Chaturbhuja Vishnu Enshrining Prabhavali

Chaturbhuja Vishnu Enshrining Prabhavali

Item Code: ZAP45
Bronze Statue from Swamimalai
22.5 inch x 16 inch x 7 inch
15.82 kg

This bronze, a contemporary artifact but reminiscent of the classical tradition of the ninth-tenth century South Indian bronzes cast in exact idiom of Chola and Chalukyan bronzes, one of the toughest mediums but yielding soft stone like details, precise and technically well accomplished, represents Lord Vishnu – one of the Trio-gods of Hindu pantheon, other two being Brahma and Shiva, in his Chaturbhuja – four-armed manifestation. The image, standing straight in the commander’s posture, abounds in a king’s majesty though not without the divine aura of the deity. An outstanding example of India's centuries old tradition of metal-casting, continuing incessant, the image reveals same quality, iconographic perfection, zeal for details, purity of form, embellishment in such degree as essential, elegance and finish, emotional bearing, and commitment to scriptural tradition – all as revealed the best of Chola or Pala bronzes. Like these early bronzes in which a figure was gesticulated for revealing an emotional bearing or a motive, this contemporary image has been made to reveal a commander’s readiness, formidability and a determined mind to attend to and resolve any emergency.

In his proto manifestation Lord Vishnu is represented mostly either as standing straight or as reclining on the coils of the great serpent Shesh, though being four-armed, the former is better known as Chaturbhuja Vishnu, while the later, as Sheshasana or Sheshasayi Vishnu, one representing him in act, while the other, as resting – one who redeems by his act, while the other, by his mere presence. His imagery abounds in great mystique especially his standing image – as this bronze-cast. In such images he appears to lean upon his mace as also as making a forward move with one of his feet put ahead of the other though neither his figure bends over his mace nor his foot actually moves; it is often modeled to appear as doing something that it does not. Besides the mode of holding the mace, ordinarily a mere symbolic attribute and rarely a tool of war, the upwards pulled eyebrows, the fully stretched eyelids and a determination readably writ on his face characterize the image of Chaturbhuja Vishnu. He is represented essentially as the cosmic commander who commands for order, curves evil and promotes good.

In his Chaturbhuja – four-armed, manifestation Lord Vishnu’s role as cosmic commander best reveals. It is not just the assurance of protection that this image of Lord Vishnu makes by granting ‘abhay’ – freedom from fear, with the gesture of one of his hands, this assurance is multiplied three times when it is supported with the strength of his unfailing attributes – mace, conch and his ultimate weapon ‘chakra’ – disc, that he carries in his other three hands. Besides the gesture of ‘abhaya’ his normal right hand has been conceived with the symbol of lotus on its palm. An essential element of Vaishnava imagery his arms-band-plaques have also been designed with the lotus motif. With his wide-stretched eye-lids his eyes look like lotus-petals giving Lord Vishnu ‘Kamala-nayana’ – lotus-eyed, name. Though a piece of jewelry, his image has been conceived with ‘makara-kundalas’ – ear-ornaments with their main component designed like a crocodile – another essential feature of Vaishnava imagery.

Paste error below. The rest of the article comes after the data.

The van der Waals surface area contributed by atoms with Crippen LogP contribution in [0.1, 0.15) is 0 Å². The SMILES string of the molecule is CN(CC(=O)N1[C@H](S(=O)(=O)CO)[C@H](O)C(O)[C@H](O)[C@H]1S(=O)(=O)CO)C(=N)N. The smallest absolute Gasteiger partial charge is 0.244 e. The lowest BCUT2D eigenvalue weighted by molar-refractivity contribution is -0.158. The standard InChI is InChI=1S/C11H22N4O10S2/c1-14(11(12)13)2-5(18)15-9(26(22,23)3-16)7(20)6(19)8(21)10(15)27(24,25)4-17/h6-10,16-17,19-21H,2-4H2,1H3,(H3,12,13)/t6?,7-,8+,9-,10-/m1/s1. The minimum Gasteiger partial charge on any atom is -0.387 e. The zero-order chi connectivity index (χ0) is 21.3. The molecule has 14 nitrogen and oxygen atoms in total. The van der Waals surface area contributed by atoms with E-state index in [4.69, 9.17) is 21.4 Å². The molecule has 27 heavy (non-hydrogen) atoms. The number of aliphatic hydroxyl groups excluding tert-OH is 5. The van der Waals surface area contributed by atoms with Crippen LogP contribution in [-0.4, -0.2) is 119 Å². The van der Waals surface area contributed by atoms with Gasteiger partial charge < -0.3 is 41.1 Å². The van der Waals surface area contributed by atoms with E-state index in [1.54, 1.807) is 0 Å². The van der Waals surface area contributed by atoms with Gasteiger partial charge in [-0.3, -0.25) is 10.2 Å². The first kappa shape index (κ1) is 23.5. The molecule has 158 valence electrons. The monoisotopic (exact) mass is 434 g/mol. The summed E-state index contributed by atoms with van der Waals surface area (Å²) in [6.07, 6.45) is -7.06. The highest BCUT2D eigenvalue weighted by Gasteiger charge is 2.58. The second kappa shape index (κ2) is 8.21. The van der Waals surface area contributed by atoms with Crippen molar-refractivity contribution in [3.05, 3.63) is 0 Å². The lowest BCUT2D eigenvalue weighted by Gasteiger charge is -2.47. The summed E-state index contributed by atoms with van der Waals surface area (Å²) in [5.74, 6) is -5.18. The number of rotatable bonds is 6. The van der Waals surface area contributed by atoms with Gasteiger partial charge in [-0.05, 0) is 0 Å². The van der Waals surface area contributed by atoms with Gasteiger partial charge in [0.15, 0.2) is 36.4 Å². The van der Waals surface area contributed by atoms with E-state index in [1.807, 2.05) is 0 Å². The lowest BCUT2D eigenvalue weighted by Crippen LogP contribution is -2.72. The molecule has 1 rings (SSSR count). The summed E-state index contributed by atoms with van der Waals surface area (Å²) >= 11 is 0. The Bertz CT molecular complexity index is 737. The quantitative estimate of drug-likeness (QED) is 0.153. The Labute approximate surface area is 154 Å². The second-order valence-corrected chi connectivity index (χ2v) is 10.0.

The image has been raised over a pedestal consisting in two parts, each two-tiered representing the known and the unknown worlds that Lord Vishnu pervades. The bottom part consists of a rectangle base composed of conventionalized lotuses. It tapers in upwards rise and is topped by a plain but beautifully chamfered highly finished top. Over the projected front of this base unit is erected the proper lotus seat. It has been modeled like a bowl turned upside down the base unit of which – a plain roundel, holds over it the deity-image. As over the lotus seat is raised the deity image from the base unit of the pedestal’s two rectangular ends rises the fire-arch that the image of Lord Vishnu enshrines. The fire-arch rises over the icons of stylized peacocks on both sides and is topped by a ‘kirttimukha’ motif. With the towering crown the image of Lord Vishnu acquires a far taller and robust form. The image has been conceived with a round face, sharp nose, lotus-like eyes, small cute lips, well fed cheeks, a well-defined neck and a highly balanced anatomy. Besides a fine ‘antariya’ – lower wear, the image has been enormously bejeweled, the laces over his waist being excitedly captivating.

This description by Prof. P.C. Jain and Dr. Daljeet. Prof. Jain specializes on the aesthetics of literature and is the author of numerous books on Indian art and culture. Dr. Daljeet is the curator of the Miniature Painting Gallery, National Museum, New Delhi. They have both collaborated together on a number of books.
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